The research review authors suggest there wasn’t enough evidence to say that every person with migraine should stop consuming caffeine. They recommended limiting daily caffeine intake to 200 milligrams (mg), or about 1 cup of coffee.

The authors of a 2019 study suggest that 1–2 daily caffeine servings did not appear to increase headache odds, but 3 or more servings seemed to.

However, it’s important to note that the amount of caffeine in one serving can vary. For instance, an 8-ounce cup of coffee has about 135–150 mg of caffeine, while 6 ounces of tea could have between 25–110 mg. The authors didn’t track foods with caffeine, like chocolate.

Still, others may track their consumption of caffeine and find they cannot tolerate any without experiencing a migraine episode.

Frequently asked questions

Get the facts about the relationship between caffeine and migraine:

Does black coffee help with headaches?

Some people find that coffee in any form helps with headaches. However, adding sugar may change that.

Research from 2022 suggests there could be a link between blood sugar imbalances and migraine, and a 2023 study suggests there’s a potential genetic link between blood sugar and migraine.

Minimizing sugar intake might help keep migraine at bay, but again, it depends on the person. Some people may find that any coffee worsens their headaches, whether it has sugar or not.

How much caffeine is too much?

It depends on the person. However, some research suggests that up to 200 mg of caffeine daily — or about one to two servings of it — won’t trigger migraine.

A small study suggests that three or more servings of daily caffeine could increase headache chances. For some, any amount of caffeine is too much and triggers migraine.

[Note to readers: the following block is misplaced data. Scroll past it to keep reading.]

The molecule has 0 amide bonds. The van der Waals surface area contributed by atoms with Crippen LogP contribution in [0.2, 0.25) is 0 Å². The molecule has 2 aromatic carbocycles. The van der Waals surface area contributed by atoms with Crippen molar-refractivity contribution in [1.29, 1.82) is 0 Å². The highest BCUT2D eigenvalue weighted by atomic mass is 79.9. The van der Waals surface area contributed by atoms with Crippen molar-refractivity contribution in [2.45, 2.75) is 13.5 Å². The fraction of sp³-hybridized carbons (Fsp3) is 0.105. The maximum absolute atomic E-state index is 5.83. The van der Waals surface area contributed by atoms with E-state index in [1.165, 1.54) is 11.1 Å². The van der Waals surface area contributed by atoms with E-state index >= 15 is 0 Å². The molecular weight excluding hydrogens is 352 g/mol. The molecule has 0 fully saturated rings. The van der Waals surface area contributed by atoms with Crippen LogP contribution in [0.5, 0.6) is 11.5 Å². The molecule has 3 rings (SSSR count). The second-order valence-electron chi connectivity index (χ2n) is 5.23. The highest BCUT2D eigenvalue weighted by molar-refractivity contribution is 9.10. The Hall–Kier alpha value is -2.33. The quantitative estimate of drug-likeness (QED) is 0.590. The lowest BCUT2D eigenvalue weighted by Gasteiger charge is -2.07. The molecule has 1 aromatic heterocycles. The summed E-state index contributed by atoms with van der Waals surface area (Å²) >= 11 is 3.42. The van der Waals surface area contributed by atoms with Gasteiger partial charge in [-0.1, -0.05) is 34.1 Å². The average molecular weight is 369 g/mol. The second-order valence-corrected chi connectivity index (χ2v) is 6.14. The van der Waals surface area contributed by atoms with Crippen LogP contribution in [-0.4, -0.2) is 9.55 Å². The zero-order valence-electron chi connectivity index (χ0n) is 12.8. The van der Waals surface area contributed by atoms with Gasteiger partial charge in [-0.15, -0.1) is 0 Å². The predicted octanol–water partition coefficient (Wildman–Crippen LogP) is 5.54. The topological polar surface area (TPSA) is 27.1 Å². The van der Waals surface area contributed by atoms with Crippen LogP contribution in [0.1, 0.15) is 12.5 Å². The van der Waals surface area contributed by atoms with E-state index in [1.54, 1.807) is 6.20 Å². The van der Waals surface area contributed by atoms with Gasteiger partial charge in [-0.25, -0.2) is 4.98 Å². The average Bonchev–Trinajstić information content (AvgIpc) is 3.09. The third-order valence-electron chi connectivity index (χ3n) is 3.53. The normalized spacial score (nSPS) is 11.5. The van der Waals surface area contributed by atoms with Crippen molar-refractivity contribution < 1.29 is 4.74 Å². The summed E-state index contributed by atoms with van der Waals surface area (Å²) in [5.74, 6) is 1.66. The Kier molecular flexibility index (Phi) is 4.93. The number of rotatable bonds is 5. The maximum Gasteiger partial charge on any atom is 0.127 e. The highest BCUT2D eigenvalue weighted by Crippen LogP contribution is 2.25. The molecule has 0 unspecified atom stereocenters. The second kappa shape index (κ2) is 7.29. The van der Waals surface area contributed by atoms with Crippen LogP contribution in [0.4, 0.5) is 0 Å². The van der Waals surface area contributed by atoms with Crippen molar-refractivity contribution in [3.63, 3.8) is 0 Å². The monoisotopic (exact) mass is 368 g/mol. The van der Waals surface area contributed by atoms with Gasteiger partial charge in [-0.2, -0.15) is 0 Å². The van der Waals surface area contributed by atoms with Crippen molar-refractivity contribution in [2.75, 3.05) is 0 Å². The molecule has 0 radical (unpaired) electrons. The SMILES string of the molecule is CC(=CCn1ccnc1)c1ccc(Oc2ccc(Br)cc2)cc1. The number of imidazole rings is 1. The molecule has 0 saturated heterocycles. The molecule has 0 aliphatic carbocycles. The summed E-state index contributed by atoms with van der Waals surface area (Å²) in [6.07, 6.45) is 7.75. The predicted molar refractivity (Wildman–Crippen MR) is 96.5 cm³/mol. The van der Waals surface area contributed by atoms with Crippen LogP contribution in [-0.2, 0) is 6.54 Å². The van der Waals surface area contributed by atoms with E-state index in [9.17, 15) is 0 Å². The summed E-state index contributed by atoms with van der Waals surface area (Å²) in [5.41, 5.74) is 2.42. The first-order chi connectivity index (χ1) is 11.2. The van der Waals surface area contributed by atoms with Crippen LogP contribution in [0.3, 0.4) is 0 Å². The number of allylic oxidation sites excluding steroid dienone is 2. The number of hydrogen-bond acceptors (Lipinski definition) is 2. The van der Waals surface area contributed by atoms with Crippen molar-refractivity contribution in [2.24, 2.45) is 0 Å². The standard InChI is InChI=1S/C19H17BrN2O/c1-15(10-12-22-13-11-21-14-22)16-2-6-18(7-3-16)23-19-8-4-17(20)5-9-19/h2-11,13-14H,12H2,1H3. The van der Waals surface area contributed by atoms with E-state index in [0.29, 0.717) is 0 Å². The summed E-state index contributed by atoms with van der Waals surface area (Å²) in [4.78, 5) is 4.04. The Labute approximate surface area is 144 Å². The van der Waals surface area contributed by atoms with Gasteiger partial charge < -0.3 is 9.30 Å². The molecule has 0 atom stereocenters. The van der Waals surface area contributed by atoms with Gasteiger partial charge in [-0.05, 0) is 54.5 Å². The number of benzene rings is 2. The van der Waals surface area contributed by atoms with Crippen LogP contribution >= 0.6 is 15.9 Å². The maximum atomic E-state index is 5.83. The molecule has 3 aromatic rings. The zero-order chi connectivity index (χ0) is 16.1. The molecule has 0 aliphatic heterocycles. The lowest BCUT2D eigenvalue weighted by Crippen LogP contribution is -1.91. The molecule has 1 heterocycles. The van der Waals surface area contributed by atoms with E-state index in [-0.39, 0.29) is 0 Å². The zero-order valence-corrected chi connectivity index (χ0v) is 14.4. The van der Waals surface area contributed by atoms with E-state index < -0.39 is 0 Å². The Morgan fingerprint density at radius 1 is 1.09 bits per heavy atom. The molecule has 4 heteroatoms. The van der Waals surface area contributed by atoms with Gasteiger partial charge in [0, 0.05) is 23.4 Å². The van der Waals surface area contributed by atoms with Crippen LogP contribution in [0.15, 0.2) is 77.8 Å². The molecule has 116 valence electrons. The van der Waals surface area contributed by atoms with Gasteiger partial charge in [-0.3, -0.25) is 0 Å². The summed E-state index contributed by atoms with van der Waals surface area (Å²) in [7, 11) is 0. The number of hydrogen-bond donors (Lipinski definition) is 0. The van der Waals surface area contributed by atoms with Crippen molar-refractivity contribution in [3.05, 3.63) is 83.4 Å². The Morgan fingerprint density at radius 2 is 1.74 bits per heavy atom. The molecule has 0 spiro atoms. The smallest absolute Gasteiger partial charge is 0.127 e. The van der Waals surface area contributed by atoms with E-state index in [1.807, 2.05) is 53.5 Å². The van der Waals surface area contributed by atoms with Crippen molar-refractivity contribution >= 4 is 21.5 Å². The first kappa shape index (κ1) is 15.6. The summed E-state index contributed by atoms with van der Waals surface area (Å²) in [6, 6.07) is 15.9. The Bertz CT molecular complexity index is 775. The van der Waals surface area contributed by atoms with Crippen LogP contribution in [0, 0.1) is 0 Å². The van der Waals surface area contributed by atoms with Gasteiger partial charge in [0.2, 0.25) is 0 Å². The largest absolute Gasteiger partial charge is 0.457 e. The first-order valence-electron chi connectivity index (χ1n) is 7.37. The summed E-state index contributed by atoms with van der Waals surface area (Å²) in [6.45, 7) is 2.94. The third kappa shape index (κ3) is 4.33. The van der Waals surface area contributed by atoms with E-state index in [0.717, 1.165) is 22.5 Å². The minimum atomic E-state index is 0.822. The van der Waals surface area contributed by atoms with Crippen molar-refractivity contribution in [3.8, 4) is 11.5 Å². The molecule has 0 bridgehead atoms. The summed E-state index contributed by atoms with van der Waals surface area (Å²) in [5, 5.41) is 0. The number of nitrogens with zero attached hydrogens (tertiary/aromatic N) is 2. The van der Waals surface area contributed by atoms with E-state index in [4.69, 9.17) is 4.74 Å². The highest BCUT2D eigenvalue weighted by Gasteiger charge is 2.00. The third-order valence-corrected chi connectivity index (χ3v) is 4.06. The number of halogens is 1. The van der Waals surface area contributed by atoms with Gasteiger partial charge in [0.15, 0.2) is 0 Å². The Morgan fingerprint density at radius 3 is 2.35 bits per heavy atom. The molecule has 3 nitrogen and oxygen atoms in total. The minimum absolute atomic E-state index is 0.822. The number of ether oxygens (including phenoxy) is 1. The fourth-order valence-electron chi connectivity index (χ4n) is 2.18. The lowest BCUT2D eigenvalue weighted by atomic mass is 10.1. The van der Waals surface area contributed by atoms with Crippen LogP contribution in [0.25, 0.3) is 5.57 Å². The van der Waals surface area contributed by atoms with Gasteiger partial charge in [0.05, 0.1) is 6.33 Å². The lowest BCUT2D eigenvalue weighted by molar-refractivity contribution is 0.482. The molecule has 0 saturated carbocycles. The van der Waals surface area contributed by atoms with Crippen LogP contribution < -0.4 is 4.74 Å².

Does Coke help migraine?

Caffeine may help some people with migraine feel better but trigger or worsen migraine attacks in others.

A 12-ounce can of soda contains about 46 mg of caffeine, which is less than the approximately 150 mg in an 8-ounce cup of coffee. You’ll want to pay attention to your body’s cues as to whether caffeine helps or worsens your condition and the optimal amount, if any, for you.

It’s also important to pay attention to the effect sugar may have on migraine.

What other drinks help migraine?

Remaining hydrated can be an important way to reduce migraine attacks and help relieve symptoms during episodes.

Plain drinking water is an excellent option because it has no added sugars or caffeine, which might trigger or worsen migraine for some.

Others may find caffeinated beverages help with migraine, so a cup of coffee or tea may provide relief.

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Caffeine may trigger migraine attacks, worsen them, or have a soothing effect. In fact, caffeine is an ingredient in some first-line drugs commonly used to alleviate migraine symptoms.

It sounds contradictory because it is. Migraine research is still limited and inconclusive on the link between episodes and caffeine.

Trial and error and keeping a headache diary can help you determine whether caffeine is a trigger or could help for your migraine attacks.

Medically reviewed on March 14, 2024

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About the author

Beth Ann Mayer

Beth Ann Mayer is a New York-based freelance writer and content strategist who specializes in health and parenting writing. Her work has been published in Parents, Shape, and Inside Lacrosse. She is a co-founder of digital content agency Lemonseed Creative and is a graduate of Syracuse University. You can connect with her on LinkedIn.